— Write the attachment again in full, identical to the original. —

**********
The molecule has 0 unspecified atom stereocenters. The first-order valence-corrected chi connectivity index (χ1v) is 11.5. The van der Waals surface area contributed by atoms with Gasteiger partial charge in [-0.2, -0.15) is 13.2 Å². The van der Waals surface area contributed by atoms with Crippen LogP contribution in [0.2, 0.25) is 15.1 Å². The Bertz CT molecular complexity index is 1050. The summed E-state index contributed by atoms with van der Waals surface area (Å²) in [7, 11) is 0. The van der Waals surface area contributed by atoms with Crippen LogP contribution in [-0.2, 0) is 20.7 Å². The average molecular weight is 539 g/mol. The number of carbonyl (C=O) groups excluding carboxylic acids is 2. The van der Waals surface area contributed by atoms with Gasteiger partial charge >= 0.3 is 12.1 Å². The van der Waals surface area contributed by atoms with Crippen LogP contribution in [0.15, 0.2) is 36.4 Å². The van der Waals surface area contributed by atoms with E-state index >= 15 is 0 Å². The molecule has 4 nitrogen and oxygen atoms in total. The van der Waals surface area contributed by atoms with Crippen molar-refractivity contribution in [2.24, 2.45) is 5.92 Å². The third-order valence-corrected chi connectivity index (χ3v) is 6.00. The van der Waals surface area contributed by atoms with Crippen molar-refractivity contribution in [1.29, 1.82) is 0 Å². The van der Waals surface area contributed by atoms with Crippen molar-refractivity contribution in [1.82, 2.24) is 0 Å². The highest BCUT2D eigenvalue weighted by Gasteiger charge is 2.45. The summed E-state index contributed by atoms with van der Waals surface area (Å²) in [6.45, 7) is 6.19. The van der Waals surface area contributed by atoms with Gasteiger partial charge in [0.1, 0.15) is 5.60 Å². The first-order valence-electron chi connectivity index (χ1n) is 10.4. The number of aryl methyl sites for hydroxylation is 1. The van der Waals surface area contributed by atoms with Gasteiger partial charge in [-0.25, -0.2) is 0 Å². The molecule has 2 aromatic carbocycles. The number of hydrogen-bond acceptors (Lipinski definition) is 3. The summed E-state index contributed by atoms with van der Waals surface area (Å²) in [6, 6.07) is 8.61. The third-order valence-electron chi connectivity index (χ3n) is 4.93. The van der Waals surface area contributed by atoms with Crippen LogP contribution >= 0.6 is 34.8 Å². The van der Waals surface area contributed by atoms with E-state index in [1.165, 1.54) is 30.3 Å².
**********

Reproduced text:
The molecule has 0 unspecified atom stereocenters. The first-order valence-corrected chi connectivity index (χ1v) is 11.5. The van der Waals surface area contributed by atoms with Gasteiger partial charge in [-0.2, -0.15) is 13.2 Å². The van der Waals surface area contributed by atoms with Crippen LogP contribution in [0.2, 0.25) is 15.1 Å². The Bertz CT molecular complexity index is 1050. The summed E-state index contributed by atoms with van der Waals surface area (Å²) in [7, 11) is 0. The van der Waals surface area contributed by atoms with Crippen LogP contribution in [-0.2, 0) is 20.7 Å². The average molecular weight is 539 g/mol. The number of carbonyl (C=O) groups excluding carboxylic acids is 2. The van der Waals surface area contributed by atoms with Gasteiger partial charge >= 0.3 is 12.1 Å². The van der Waals surface area contributed by atoms with Crippen LogP contribution in [0.15, 0.2) is 36.4 Å². The van der Waals surface area contributed by atoms with E-state index >= 15 is 0 Å². The molecule has 4 nitrogen and oxygen atoms in total. The van der Waals surface area contributed by atoms with Crippen molar-refractivity contribution in [2.24, 2.45) is 5.92 Å². The third-order valence-corrected chi connectivity index (χ3v) is 6.00. The van der Waals surface area contributed by atoms with Crippen molar-refractivity contribution in [1.29, 1.82) is 0 Å². The van der Waals surface area contributed by atoms with Crippen molar-refractivity contribution in [1.82, 2.24) is 0 Å². The highest BCUT2D eigenvalue weighted by Gasteiger charge is 2.45. The summed E-state index contributed by atoms with van der Waals surface area (Å²) in [6.45, 7) is 6.19. The van der Waals surface area contributed by atoms with Gasteiger partial charge in [0.1, 0.15) is 5.60 Å². The first-order valence-electron chi connectivity index (χ1n) is 10.4. The number of aryl methyl sites for hydroxylation is 1. The van der Waals surface area contributed by atoms with Gasteiger partial charge in [-0.25, -0.2) is 0 Å². The molecule has 2 aromatic carbocycles. The number of hydrogen-bond acceptors (Lipinski definition) is 3. The summed E-state index contributed by atoms with van der Waals surface area (Å²) in [6, 6.07) is 8.61. The third-order valence-electron chi connectivity index (χ3n) is 4.93. The van der Waals surface area contributed by atoms with Crippen LogP contribution >= 0.6 is 34.8 Å². The van der Waals surface area contributed by atoms with E-state index in [1.165, 1.54) is 30.3 Å².